After a three-day review at Orbital Sciences, the systems design of the $60 million research craft X-34 has been finalized. The design freeze allows the program to proceed to fabrication and manufacturing of the systems. The first flight of the X-34 is slated for late 1998 at White Sands. Up to 25 flights may occur, including inclement weather flights from Florida to test thermal protection and subsonic landing performance. The X-34 is a necessary step between the subsonic Clipper Graham and the Mach 15 X-33. The technology demonstrator is a reusable, suborbital, air-launched vehicle. The winged X-34 with its kerosene/liquid oxygen engine is designed to fly close to Mach 8 at altitudes up to 50 miles. It will test the use of composite frame and structural components; computer navigation, avionics and internal system monitoring; and advanced thermal protection. Orbital Sciences is the prime contractor of the program managed by the Marshall Space Flight Center (NASA).


Commercial Space Act of 1997: Rep. James Sensenbrenner Jr., R-Wis., chairman of the House Science Committee, has introduced the Commercial Space Act of 1997 in an effort to help private development of the space frontier. The Act would require NASA to seek private tenants for the International Space Station; establish licensing responsibility for private aerospace firms for reusable rockets; streamline license procedures for commercial remote sensing satellite systems, and; require the government to buy future space transportation from private vendors. A similar bill introduced last year was passed by the House, but was not taken up by the Senate. A vote by the House on the bill will occur by July 4 (Flatoday).

Hong Kong: In an effort to smoothly transfer regulation of Hong Kong based satellite systems from British to Chinese control, Hong Kong localized its outer space legislation ahead of the June 30 resumption of Chinese sovereignty. Both AsiaSat and APT Satellite Co. had been concerned about the transfer of power, but the new legislation appears to have resolved many of their concerns (SN).

Spaceport Florida: The Office of Commercial Space Transportation of the FAA has granted a commercial launch operator's license to the Spaceport Florida Authority on May 22. An $8-million program has converted Launch Complex 46 to accommodate four to six solid-propellant rocket launches per year. The first launch, scheduled for Sept. 24 is a Lockheed Martin Launch Vehicle 2 (LMLV2) carrying NASA's Lunar Prospector. Complex 46 was formerly a dormant Navy test site for Trident 2 missiles. The remodeled Complex officially opened Thursday (SN; Flatoday).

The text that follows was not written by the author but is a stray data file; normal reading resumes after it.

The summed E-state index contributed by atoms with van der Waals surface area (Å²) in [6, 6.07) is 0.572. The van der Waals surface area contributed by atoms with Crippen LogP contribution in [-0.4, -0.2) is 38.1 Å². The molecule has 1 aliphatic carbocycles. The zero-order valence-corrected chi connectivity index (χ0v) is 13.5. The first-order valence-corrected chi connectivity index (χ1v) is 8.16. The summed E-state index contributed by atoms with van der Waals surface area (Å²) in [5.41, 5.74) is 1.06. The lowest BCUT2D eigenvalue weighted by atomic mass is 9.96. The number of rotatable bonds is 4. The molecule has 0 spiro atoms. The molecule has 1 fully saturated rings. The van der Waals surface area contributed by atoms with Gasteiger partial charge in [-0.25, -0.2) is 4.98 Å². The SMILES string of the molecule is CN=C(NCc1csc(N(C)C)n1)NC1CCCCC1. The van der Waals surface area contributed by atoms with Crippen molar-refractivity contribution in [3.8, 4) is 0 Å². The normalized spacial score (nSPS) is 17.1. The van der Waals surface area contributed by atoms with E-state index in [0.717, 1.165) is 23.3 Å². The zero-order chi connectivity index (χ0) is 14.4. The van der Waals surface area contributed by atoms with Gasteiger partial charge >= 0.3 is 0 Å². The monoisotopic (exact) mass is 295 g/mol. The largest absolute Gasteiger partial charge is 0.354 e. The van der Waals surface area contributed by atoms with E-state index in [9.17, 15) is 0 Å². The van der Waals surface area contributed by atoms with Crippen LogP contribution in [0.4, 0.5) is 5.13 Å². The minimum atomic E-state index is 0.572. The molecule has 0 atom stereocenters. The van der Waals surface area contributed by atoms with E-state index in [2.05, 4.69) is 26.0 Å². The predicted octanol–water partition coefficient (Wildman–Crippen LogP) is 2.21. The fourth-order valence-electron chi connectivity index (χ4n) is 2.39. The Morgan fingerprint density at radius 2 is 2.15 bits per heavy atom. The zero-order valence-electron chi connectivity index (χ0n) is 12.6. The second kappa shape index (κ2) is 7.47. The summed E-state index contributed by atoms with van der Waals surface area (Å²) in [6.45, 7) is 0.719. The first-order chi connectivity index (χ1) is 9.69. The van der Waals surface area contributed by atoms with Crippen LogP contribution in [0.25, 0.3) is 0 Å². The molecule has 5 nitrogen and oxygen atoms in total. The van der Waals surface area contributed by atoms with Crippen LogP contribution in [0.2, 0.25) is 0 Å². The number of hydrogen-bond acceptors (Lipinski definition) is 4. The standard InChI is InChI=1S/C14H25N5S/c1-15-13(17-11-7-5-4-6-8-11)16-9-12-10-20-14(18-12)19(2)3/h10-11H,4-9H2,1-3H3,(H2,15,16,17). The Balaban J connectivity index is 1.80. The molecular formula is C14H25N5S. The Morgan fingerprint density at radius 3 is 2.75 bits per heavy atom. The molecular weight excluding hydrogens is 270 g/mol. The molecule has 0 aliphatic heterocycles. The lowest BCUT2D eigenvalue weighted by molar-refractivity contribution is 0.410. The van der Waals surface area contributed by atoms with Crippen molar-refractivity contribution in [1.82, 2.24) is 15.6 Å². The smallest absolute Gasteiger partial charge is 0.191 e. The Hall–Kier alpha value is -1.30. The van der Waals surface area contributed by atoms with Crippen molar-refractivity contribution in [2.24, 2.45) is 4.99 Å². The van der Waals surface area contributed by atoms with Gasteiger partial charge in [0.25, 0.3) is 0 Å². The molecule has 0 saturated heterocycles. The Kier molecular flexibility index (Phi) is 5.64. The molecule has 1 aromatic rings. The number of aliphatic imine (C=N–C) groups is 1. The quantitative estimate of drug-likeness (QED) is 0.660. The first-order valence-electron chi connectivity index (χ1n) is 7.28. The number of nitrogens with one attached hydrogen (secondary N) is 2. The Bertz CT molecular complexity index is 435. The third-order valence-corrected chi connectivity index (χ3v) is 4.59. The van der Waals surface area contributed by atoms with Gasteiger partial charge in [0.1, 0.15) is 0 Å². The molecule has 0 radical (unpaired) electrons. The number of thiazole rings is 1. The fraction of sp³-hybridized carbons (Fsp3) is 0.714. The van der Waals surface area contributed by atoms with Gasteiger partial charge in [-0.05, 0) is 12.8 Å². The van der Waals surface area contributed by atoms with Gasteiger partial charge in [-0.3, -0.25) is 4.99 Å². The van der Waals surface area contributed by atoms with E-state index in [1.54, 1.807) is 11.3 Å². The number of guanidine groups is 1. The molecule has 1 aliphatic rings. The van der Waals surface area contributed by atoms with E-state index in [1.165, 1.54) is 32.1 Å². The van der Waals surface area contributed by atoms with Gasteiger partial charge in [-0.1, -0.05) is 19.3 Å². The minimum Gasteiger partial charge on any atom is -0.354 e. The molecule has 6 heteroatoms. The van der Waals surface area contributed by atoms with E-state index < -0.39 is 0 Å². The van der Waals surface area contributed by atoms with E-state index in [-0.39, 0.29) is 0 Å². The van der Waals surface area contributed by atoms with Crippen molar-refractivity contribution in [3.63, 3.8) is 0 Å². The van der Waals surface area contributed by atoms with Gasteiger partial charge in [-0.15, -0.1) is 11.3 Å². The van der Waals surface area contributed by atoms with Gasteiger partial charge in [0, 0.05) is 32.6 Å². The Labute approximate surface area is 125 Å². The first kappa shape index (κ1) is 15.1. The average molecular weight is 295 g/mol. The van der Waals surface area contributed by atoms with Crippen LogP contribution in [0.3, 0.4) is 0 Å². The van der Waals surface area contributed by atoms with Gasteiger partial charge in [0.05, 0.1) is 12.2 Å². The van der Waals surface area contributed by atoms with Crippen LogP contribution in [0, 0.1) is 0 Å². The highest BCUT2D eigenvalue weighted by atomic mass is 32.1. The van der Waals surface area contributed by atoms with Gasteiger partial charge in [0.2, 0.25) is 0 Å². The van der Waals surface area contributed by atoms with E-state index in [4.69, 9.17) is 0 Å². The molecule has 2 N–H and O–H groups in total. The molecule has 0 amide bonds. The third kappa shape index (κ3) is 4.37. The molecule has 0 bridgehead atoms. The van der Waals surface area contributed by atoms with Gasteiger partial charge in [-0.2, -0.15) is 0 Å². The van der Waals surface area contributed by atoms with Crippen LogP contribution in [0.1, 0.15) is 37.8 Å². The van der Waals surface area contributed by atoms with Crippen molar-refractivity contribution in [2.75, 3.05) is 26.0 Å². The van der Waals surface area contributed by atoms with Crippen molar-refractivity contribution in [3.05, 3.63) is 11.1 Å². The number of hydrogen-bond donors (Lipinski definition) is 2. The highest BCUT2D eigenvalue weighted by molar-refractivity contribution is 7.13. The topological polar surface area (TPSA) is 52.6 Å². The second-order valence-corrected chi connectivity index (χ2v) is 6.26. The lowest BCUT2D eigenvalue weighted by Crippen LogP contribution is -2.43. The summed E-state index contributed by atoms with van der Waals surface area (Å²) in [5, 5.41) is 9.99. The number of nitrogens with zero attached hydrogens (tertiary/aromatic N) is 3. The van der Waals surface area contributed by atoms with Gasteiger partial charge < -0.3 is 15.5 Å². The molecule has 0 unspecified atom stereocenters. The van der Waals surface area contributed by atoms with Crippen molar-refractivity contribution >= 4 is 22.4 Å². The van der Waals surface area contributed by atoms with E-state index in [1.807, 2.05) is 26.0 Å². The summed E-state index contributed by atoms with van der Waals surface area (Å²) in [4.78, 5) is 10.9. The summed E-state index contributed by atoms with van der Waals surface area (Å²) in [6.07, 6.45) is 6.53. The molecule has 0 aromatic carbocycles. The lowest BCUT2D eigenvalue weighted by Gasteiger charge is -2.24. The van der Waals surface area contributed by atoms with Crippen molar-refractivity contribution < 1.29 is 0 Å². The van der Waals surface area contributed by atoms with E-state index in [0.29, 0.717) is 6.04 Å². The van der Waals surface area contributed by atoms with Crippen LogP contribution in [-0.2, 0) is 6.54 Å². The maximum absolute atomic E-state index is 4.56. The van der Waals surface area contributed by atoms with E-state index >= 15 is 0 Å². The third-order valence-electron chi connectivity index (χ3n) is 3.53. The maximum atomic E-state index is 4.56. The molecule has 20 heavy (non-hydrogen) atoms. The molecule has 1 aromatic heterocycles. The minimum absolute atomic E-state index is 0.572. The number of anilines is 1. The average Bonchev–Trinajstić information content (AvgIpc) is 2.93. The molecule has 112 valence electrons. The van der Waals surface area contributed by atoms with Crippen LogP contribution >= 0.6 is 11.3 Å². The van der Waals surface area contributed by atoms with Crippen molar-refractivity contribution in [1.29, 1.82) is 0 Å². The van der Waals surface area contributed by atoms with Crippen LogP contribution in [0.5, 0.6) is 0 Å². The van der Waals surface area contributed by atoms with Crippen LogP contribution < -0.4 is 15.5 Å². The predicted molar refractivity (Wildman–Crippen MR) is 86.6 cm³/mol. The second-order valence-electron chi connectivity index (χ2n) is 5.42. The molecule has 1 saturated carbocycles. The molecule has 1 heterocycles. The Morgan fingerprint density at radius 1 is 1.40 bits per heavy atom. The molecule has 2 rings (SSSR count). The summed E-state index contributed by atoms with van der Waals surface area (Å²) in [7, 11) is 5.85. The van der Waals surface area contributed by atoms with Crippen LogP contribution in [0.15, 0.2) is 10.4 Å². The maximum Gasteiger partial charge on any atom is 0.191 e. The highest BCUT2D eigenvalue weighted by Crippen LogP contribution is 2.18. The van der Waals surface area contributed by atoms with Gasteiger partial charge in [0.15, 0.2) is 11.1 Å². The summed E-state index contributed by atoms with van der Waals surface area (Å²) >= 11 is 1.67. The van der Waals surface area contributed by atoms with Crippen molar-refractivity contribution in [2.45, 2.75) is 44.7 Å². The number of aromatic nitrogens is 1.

Telestar 5: Launched on a Proton rocket, the Telestar 5 is reported to be one of the most powerful commercial satellites in orbit. Built by Space Systems/Loral, the satellite features 24 C-band and 28 Ku-band transponders and will have a twelve-year lifespan. The craft will be placed in a the 97-degree West longitude orbital slot. Loral Skynet, who will assume ownership of Telestar 5 when it becomes operational, reported in April that the satellite's capability has been sold to ABC, FOX, PBS, local cable affiliates, and various distribution companies. Direct-to-home-service AlphaStar plans to switch to Telestar 5 on July 1. The company currently leases 17 transponders aboard Telstar 402R. Telestar 5's signal will reach all of the United States, Puerto Rico, the Caribbean, and parts of Latin America and Canada.(Flatoday; SN).


Austrian Aerospace GmbH: Merger mania continues in Europe as Austria's two main space companies, Schrack Aerospace and ORS, have announced plans to merge to form Austrian Aerospace GmbH. The company is owned by Saab Ericsson Space of Sweden, Dornier Satellitensysteme of Germany and Ericsson Austria of Austria (SN). COMING EVENTS

(Courtesy Justin Ray, Lawrence Cochrane, Ron Baalke)

  • Jun 02 - Galileo, Orbital Trim Maneuver #28 (OTM-28)
  • Jun 03 - Inmarsat-3 F-4/ Insat-2D Ariane 4 Launch
  • Jun 06 - Navy's Geosat Follow-On, Orbital Sciences Taurus, Vandenberg AFB
  • Jun 18 - Iridium mission (7 comsats) Proton, Baikonur Cosmodrome, Kazakhstan
  • Jun 22 - Progress M-35 Launch (Russia)
  • Jun 25 - Galileo, 2nd Callisto Flyby (Orbit 9)
  • Jun 25 - Intelsat 802 Ariane 4 Launch
  • Jun 28 - Early Bird Cosmos Launch (USA/Russia)
  • Jul 01 - Microgravity Science Laboratory-1 module re-flight, Columbia, KSC
  • Jul 02 - SeaStar, Orbital Sciences Pegasus XL, Vandenberg AFB
  • Jul 03 - Iridium -2 (5 comsats), Delta 2, Vandenberg AFB
  • To be determined June launches: V96/INTELSAT 802 comsat, Arianespace Ariane 4. Kourou, French Guiana, NASA's Lewis spacecraft, Lockheed Martin Launch Vehicle-1, Vandenberg AFB


With the landing of Atlantis, the space population remains at baseline with three onboard Mir: two Russians and one American. This is the 2721 day of continuous human presence in space beginning with the reoccupation of Mir on September 8, 1989.

Index for Frontier Status Report 1997